He was probably born in November, 1999, somewhere in North Texas. A little Rhodesian Ridgeback/Chow mix. He was the only pup in his litter in the shelter, that following January, who had enough energy to get up, and go bark at the man who came to rescue him. He was rescued by TIRR in January 2000, as a terribly sick little furball, full of worms, and covered in sores from ringworm. He promptly got even sicker, contracting Parvo, and surviving both the illness and the cure. For back then, Tamiflu for dogs was unheard of...and the treatment for Parvo was supportive care.
These were the photos we first saw of Charlie. He was irresistible though we were told that he would not be healthy enough to adopt until he was 5-6mo old. The Parvo treatment left him with a leg infected and damaged from a blown vein, and the subdermal saline one vet injected was the wrong salinity, and it ate a hole in his side. Both injuries healed with time (and the hated Bonnet!), and the only real visible sign was scarring and a bald spot on his leg.
Charlie was an interesting mix of two breeds. Flying Nun ears, a red double coat, but the most gorgeous of ridges you could imagine, stocky of build and the gait of a Chow, but all the drive of a Ridgeback. He was never aloof, nor was he particularly quiet (I think the ACK lied when they said Chows were quiet!)--a favorite activity was to chase the airplanes out of our yard in full voice! He loved people, but please God, don't ring my doorbell! He used to launch himself in a doggy holy war against the front door. It wasn't until he got too deaf to hear the bell, and his hips too painful to charge the door, that he gave it up. My front door still bears the scars of 80# of Ridgeback and claws...
He could be a goofball.
He was easy to train, being supremely food-driven. He was a master thief of food held about nose-height in a child's hand. He was gentle too, as evidenced by his delicate cleansing of a peanut-butter covered child. (Aren't big sisters silly? Peanut butter isn't paint! Note the guilty sibling in the background!)
He loved visiting the kennel where we adopted him. We have always boarded him there since we moved to Texas. He loved to rat the fences, barking with the other rescue dogs, or just sack out in the warm Texas sunshine. He always smelled of sunshine when he would lay out and bask.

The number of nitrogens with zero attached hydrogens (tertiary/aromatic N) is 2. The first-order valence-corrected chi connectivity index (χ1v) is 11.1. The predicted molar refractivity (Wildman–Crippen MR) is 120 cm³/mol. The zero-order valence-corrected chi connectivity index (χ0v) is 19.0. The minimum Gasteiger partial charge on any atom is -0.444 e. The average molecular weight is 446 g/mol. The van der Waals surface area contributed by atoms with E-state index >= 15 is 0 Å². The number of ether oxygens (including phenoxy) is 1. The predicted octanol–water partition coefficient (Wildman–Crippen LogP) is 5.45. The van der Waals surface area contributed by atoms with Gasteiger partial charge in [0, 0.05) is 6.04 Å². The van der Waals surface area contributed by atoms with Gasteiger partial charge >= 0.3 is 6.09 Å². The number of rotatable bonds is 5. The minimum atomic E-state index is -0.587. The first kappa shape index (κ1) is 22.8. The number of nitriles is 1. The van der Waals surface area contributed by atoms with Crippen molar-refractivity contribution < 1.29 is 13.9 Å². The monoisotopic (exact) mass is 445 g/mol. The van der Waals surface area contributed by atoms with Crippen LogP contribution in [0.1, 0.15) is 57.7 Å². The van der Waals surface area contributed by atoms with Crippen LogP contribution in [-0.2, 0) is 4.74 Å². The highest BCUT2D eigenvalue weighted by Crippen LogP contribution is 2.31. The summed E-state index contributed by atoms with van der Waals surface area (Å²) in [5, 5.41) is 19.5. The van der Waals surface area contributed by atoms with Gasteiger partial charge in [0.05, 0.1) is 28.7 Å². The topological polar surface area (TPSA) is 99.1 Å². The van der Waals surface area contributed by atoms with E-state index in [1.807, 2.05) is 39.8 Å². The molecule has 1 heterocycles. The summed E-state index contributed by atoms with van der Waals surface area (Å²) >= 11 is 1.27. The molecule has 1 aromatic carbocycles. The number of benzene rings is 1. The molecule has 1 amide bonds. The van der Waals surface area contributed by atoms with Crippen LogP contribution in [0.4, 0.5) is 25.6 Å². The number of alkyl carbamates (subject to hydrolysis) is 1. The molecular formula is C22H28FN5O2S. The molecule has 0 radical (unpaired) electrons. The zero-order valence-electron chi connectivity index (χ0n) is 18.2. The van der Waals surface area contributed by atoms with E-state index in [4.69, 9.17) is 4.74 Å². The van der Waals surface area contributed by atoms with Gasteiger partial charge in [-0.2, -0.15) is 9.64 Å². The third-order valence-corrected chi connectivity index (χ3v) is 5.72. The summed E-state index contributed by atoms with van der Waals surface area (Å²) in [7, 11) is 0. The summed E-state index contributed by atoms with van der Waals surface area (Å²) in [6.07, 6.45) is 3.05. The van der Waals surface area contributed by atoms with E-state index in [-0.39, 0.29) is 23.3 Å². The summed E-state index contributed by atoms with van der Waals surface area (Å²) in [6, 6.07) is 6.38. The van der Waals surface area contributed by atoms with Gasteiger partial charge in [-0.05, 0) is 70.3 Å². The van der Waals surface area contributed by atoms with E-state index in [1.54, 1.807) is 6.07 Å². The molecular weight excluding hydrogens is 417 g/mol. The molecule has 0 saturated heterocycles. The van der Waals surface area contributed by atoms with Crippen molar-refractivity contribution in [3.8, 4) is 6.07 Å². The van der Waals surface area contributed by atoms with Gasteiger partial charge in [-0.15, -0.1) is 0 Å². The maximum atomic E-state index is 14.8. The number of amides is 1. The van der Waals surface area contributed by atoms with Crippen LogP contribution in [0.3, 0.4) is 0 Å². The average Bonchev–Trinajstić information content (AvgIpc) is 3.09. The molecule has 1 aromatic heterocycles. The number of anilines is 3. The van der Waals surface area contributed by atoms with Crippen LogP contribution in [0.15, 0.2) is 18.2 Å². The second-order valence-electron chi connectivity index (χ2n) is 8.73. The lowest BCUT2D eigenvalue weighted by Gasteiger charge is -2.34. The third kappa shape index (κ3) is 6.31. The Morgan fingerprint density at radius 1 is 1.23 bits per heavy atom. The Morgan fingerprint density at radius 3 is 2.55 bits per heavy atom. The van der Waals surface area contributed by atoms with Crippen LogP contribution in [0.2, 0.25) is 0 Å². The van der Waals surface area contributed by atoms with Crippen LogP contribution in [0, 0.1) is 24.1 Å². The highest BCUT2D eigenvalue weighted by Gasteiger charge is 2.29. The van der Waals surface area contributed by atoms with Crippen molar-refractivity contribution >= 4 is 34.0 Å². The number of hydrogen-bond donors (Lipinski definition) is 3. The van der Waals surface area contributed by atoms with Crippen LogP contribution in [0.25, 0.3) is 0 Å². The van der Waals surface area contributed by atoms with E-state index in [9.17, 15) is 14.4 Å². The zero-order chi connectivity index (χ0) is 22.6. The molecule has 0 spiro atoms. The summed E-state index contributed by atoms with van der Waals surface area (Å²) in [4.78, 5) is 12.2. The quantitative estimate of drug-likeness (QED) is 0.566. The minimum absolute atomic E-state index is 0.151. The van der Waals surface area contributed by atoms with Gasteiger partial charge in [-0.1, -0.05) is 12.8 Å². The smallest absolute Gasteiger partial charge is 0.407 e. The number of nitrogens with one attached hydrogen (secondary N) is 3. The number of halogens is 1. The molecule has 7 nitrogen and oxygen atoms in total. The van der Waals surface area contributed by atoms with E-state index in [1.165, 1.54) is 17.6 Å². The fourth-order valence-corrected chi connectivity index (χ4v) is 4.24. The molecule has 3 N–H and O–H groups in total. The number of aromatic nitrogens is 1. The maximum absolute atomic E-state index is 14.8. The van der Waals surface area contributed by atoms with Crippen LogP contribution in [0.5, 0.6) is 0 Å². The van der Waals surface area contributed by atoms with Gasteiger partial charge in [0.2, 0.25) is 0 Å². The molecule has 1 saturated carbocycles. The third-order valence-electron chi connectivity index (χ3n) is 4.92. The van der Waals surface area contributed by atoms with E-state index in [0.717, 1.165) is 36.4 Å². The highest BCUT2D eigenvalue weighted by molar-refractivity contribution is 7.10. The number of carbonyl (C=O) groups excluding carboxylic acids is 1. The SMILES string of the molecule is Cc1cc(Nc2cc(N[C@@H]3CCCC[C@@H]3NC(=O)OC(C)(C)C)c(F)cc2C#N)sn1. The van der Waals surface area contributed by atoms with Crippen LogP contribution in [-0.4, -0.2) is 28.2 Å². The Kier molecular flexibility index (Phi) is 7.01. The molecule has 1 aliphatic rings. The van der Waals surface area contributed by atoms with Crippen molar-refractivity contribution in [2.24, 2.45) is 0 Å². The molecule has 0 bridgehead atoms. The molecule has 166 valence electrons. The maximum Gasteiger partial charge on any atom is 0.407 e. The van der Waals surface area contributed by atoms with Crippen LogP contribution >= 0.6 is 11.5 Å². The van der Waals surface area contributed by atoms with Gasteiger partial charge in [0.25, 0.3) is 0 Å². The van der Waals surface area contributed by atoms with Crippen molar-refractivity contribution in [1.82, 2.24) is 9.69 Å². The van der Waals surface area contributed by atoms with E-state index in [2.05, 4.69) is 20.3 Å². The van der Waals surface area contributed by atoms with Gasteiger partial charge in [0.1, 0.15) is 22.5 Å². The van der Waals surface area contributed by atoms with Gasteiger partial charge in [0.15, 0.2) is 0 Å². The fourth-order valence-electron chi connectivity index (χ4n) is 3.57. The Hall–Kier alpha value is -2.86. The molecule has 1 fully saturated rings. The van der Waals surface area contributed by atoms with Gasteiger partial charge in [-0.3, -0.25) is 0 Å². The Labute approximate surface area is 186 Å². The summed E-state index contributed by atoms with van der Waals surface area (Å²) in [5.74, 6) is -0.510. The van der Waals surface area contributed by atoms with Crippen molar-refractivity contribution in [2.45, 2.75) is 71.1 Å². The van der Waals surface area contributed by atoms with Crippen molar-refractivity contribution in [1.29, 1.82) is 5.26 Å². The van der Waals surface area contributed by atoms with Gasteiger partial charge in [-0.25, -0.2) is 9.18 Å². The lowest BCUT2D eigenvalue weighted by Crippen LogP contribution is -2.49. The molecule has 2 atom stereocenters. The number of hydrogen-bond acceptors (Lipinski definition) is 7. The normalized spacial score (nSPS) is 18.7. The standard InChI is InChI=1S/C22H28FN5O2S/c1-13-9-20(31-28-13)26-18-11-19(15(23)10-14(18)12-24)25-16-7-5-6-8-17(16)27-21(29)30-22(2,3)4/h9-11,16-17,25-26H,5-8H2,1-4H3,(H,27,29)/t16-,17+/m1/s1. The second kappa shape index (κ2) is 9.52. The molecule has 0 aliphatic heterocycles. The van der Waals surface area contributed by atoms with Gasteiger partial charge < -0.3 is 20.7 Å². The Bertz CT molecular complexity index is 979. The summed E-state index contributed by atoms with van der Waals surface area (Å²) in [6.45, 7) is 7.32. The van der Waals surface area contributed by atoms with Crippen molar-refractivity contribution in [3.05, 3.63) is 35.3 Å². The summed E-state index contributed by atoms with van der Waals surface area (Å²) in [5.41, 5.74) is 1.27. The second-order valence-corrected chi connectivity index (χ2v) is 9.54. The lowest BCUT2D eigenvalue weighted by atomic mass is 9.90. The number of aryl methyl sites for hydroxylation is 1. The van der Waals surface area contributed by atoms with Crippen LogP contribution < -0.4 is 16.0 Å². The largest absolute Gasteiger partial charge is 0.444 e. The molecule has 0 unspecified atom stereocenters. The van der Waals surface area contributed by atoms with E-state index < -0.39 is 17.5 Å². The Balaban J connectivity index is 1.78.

He used to do tricks, for treats. He knew about half a dozen, and would run through them all at once, sometimes, just to make sure he got a treat! Sit, paw, other paw, down, and roll over!
He was a comfortable dog--his fur was soft, and fluffy from that undercoat, and being a stockier dog, he wasn't bony or lumpy like our other old dog. You could lay down on him, curl up beside him on a cold winter morning on the couch he wasn't supposed to get on but sometimes did, and snooze away with a self-heating couch warmer of your very own! The kids, when they were little considered Charlie their own personal Bark-O-Lounger, and he loved it.
He was a talkative dog, especially in the kitchen, his favorite place. He would talk--not bark, but sort of a yowly, chuffing, talking sound. He'd tell you if he was out of water, or if the morning/evening feeding time had been too slow in coming. He was all about being fed on time! If Charlie wasn't sick, he always ate all his food--all of it, always! After all, you never know if some other dog might want to muscle in on a good thing.
This was one of his favorite locations...
Charlie was the second dog I'd ever had. My first dog, a dachshund, died when I was a young teenager. Charlie was a velcro-dog. He loved his people. He was always around me, as if attached by an invisible umbilical. If I left the room, he'd follow. He always slept in our room, on my side of the room. When younger, he slept within arms reach, ready for ear-scritches, and later as he got old, he moved to the area by the bathroom door, so he could watch the hallway, and generally try to trip Dave if he got up in the middle of the night! But Charlie was always here, sometimes underfoot in the kitchen perhaps in hopes of tripping me and causing food to fall... but my house seems empty and quiet now, even though it is neither empty nor quiet. The children and the other dogs see to that.
Eventually, his ashes will be ready to pick up, as will his peri-mortem paw print I had requested. Silly me, I couldn't bear the thought of them doing it after he was dead...but it just didn't seem right. Charlie was a dog who shouldn't have survived his puppy days, shouldn't have been a good dog (if you listen to the mixed breed haters) and shouldn't have lived to 13. But he was always one to defy the odds, defy human expectations. I am so glad to have shared 13 years of my life with him.
Charlie was a Good Dog!